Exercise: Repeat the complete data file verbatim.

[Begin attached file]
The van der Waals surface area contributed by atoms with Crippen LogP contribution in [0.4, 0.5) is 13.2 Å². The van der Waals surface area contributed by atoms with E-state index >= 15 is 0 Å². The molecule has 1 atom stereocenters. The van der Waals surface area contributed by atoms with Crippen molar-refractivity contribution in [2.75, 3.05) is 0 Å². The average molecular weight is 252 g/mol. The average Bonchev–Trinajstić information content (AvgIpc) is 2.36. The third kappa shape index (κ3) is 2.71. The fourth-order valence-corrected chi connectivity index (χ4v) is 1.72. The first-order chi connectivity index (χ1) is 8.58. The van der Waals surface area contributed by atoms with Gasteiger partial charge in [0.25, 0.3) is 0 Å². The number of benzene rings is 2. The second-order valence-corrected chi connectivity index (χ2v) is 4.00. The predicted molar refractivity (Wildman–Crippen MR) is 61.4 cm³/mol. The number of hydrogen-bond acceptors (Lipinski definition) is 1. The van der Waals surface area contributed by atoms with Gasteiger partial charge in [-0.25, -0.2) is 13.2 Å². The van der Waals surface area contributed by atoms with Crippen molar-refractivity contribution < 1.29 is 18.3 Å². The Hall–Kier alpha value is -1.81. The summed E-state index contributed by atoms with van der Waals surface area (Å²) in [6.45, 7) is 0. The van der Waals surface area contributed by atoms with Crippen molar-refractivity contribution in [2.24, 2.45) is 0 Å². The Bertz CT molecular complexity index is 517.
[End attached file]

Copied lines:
The van der Waals surface area contributed by atoms with Crippen LogP contribution in [0.4, 0.5) is 13.2 Å². The van der Waals surface area contributed by atoms with E-state index >= 15 is 0 Å². The molecule has 1 atom stereocenters. The van der Waals surface area contributed by atoms with Crippen molar-refractivity contribution in [2.75, 3.05) is 0 Å². The average molecular weight is 252 g/mol. The average Bonchev–Trinajstić information content (AvgIpc) is 2.36. The third kappa shape index (κ3) is 2.71. The fourth-order valence-corrected chi connectivity index (χ4v) is 1.72. The first-order chi connectivity index (χ1) is 8.58. The van der Waals surface area contributed by atoms with Gasteiger partial charge in [0.25, 0.3) is 0 Å². The number of benzene rings is 2. The second-order valence-corrected chi connectivity index (χ2v) is 4.00. The predicted molar refractivity (Wildman–Crippen MR) is 61.4 cm³/mol. The number of hydrogen-bond acceptors (Lipinski definition) is 1. The van der Waals surface area contributed by atoms with Gasteiger partial charge in [-0.25, -0.2) is 13.2 Å². The van der Waals surface area contributed by atoms with Crippen molar-refractivity contribution < 1.29 is 18.3 Å². The Hall–Kier alpha value is -1.81. The summed E-state index contributed by atoms with van der Waals surface area (Å²) in [6.45, 7) is 0. The van der Waals surface area contributed by atoms with Crippen molar-refractivity contribution in [2.24, 2.45) is 0 Å². The Bertz CT molecular complexity index is 517.